The Kakuma refugee camp is mostly women and children, resilient mothers who grabbed their little ones and braved a dangerous journey to escape conflict. Thanks to UNHCR, they are safe from violence; now, their enemy is a mosquito.
To this day, I use the essential nutrition advice that my mom bestowed upon me. She simply wanted me to practice mindful eating. As a mother and nutritionist, it's a value that I now work to instill in my own children and clients.
When I learned of President Obama's support of same sex-marriage this week, my emotions ran amok -- surprise, hope, excitement, joy -- joy because the marriage of my daughter and daughter-in-law was recognized as a good thing by the highest office in the land.
It was a brave step, I thought, for my mom. She didn't know how it would turn out. It was a chance she was willing to take. She knew she didn't have it wrong. She had always known. She had been happy to let me come out in my own time, but something encouraged her to make the first move.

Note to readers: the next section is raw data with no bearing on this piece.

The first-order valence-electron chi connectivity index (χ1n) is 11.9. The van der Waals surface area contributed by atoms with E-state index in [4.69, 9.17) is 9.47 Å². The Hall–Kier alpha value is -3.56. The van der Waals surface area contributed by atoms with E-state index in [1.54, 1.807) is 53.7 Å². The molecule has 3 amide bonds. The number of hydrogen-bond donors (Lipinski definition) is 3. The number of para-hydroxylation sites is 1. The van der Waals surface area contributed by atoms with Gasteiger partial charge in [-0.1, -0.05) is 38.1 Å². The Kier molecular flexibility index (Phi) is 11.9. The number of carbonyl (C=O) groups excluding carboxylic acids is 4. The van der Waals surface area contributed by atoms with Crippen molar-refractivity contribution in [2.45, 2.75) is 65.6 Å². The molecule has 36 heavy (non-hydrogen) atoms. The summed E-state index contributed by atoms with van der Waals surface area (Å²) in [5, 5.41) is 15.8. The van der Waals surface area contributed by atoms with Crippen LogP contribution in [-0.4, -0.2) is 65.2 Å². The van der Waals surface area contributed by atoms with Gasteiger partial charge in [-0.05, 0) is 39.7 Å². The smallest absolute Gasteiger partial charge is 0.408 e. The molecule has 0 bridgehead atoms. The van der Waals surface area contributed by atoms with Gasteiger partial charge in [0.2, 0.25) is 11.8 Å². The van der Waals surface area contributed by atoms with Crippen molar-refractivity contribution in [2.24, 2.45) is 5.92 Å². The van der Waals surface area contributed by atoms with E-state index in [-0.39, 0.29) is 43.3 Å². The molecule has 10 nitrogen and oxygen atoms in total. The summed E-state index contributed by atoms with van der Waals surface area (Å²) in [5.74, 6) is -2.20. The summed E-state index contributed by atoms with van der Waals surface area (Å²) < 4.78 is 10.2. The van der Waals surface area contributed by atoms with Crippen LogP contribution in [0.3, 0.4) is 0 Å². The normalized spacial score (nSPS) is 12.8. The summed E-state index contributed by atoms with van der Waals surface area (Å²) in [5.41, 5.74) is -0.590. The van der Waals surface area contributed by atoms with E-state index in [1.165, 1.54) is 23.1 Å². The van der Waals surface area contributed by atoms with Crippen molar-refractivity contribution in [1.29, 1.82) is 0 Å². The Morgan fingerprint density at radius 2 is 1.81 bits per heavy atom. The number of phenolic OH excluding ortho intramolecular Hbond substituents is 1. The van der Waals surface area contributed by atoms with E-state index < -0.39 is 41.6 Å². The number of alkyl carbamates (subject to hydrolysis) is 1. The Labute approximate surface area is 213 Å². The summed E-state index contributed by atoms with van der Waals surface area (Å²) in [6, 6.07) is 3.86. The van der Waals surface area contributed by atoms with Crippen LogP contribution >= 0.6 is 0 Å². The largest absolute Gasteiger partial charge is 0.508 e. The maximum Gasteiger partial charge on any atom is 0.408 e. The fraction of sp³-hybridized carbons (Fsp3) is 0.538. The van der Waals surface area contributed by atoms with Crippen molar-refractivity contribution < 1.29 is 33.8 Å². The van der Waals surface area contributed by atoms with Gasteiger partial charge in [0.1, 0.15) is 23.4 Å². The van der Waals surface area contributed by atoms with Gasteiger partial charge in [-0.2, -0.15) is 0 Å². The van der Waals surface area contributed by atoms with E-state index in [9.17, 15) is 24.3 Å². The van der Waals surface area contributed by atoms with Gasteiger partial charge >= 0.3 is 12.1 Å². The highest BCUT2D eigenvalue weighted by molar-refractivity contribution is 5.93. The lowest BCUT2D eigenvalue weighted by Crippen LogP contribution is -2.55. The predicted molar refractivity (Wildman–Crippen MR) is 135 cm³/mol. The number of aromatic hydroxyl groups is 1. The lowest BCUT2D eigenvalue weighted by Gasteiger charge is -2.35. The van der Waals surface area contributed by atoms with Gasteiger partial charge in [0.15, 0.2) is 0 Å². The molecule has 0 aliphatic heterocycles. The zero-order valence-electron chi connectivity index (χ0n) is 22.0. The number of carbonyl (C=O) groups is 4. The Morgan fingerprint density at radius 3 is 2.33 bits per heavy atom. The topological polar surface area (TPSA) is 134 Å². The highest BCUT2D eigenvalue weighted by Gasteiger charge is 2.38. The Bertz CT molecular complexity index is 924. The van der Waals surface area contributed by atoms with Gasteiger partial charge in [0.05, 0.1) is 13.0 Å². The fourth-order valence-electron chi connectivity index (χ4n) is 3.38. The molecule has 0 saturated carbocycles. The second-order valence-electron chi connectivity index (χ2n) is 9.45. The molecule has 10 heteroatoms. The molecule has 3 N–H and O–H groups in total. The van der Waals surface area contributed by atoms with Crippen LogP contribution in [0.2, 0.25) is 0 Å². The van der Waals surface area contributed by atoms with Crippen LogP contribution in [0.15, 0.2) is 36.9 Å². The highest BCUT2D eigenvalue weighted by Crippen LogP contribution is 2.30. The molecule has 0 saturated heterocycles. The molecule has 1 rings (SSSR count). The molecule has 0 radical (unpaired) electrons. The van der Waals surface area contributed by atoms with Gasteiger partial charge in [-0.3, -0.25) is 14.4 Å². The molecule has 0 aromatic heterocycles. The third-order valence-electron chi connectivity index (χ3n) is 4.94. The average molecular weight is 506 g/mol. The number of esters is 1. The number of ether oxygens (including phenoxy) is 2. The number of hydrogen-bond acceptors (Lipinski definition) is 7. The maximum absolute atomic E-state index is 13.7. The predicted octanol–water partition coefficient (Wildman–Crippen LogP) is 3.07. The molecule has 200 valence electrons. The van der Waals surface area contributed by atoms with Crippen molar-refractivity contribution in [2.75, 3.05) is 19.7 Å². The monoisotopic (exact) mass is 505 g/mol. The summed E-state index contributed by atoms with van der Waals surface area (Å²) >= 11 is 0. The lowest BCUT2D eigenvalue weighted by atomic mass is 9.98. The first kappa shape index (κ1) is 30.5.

I am reaching out to other moms who might or might not accept of the fact that their son or daughter is gay. Most of you do not know what it is like to receive a phone call like I got at 4:30 a.m. telling me that something had happened to my child.
Last month, the Boy Scouts of America notified me that I would no longer be allowed to serve as leader of my son's Scouts troop, because I'm gay and pose a "distraction" to the Scouts' core values. This Mother's Day, I have a message for the Boy Scouts: I am a mother, not a distraction.
On this Mother's Day we will honor our little family of three. We will celebrate our love, our commitment, and our journey as parents of an amazing child who inspires us to laugh, love, and enjoy and accept life's lessons.
Last year, on Mother's day, I found out I was pregnant. I can hardly believe it's been a year since that gleeful Mother's Day. Only a year later, and life is a completely different shade of tumbling. I have become the mother of a rather scrumptious little girl.